Sourcing for cocktail lounge

Sourcing for cocktail lounge

INSIDESIGN 9 Steps Design Process

This is a long read with lots of words, but quite an important one for my clients. This is the INSIDESIGN design process. Be brave and read on!


1. Project start with Initial Consultation

This is a prepaid meeting at the start of every project – whether it’s kitchen or bathroom design, renovation or furnishing. The initial consultation meeting lays foundations for the whole project. That’s when we confirm the scope of works, overall schedule and the budget.

Initial consultation is the start of the design process.
Initial consultation is the start of the design process.

Initial consultation is an informal meeting in your home and you don’t need to worry about cleaning up beforehand. In fact, it’s better for me to see your house in its “natural state” to understand for example storage needs. During this meeting we discuss a lot about your dreams and preferences and likes and dislikes and generally brainstorm ideas. I write notes and take photos to remind myself of the spaces and to assist the design process (the weird photos behind your sofa are for power point locations!) Smaller projects I also measure during this meeting.

After the initial consultation I’m able to quote your design fees accurately and we can get started!


2. Concept design with 3D rendering
One of the most helpful services I do is modelling the space on my design tool Chief Architect and displaying it in 3D concept images.

You know the fancy renderings like you see in magazines selling penthouse apartments – not those! :-D Concept design is a delicate balance of displaying just what is needed to make sure the general idea of my plan shines through but not spending too much time on fine tuning it at this stage. The designs may still change at the Concept design phase.

3D rendering kitchen
Kitchen rendering.

Because of the lockdown last year I started to have the Concept design presentation meeting in Zoom and came to realise it’s the perfect way to run it. We can use the design tool during the meeting, walk around in the 3D space and tweak sizes, colours, materials and layouts while discussing it. My clients love it and so do I!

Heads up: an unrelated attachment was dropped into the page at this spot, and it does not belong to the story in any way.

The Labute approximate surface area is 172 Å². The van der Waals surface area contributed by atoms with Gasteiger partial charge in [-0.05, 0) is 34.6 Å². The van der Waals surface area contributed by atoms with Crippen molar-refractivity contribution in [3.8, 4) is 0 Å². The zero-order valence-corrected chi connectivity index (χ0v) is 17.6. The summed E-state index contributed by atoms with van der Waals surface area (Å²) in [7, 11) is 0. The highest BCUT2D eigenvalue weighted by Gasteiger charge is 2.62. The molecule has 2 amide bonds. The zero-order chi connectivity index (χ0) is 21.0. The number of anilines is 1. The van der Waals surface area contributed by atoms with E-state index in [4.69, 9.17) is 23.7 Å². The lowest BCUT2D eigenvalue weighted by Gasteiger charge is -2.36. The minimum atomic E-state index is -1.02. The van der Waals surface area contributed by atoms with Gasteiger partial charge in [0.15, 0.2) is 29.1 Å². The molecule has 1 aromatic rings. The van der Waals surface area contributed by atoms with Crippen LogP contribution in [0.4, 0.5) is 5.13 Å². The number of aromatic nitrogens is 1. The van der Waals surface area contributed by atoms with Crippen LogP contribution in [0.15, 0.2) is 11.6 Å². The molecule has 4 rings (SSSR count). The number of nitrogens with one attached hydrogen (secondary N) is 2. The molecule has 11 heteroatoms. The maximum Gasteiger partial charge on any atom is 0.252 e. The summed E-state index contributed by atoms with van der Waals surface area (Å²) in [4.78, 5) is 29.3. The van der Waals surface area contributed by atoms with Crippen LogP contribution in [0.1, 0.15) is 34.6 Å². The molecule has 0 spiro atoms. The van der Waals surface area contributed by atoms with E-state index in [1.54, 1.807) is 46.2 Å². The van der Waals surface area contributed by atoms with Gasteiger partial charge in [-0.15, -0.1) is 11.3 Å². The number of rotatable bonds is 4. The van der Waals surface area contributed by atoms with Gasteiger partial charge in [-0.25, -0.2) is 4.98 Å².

Once the concept designs are approved the real work begins.

3. Trade day
The Trade day is an opportunity for the tradesmen to come and see the project for quoting and to identify potential issues before we start. It is sometimes a logistical equivalent of climbing the K2.

If your project is not run by a builder, but we decide to assign it to several trades, they generally want to come and see the space and do their check measurements prior to quoting the work. They also will confirm whether there are any showstoppers in the rooms that may impact the design results. These tradesmen include a wallpaper installer, painter, window furnisher, plumber, carpenter, handyman, plasterer, electrician, joiner, stonemason, upholsterer, etc. etc.

To make it more efficient to me and to my clients, we generally try to book everybody to come on one day, each on a separate timeslot – hence the logistical challenge!

Typically the joiner can’t do his check measure until detailed design drawings are done, so sometimes the Trade Day gets split to two.

If a builder takes care of everything, like it would be with a bathroom renovation, then organising a Trade is much easier – it’s only one or two people who need to see the space.

If you have your preferred tradesmen I’m happy to work with them, however, it’s easier if I can deal with them on behalf of you.

4. Detailed design and documentation
This is a huuuge phase.

Sourcing for cocktail lounge Detailed design and sourcing is a big phase.

It’s the phase when I disappear to the little design cave and draw millimeter precise layouts of all the joinery. It’s when we create a shortlist of all the furniture, fixtures and fittings and check the prices and availability for them all. We order samples of fabrics and wallpapers, tiles and benchtops, rugs and paint colours. I draw up lighting and electrical plans.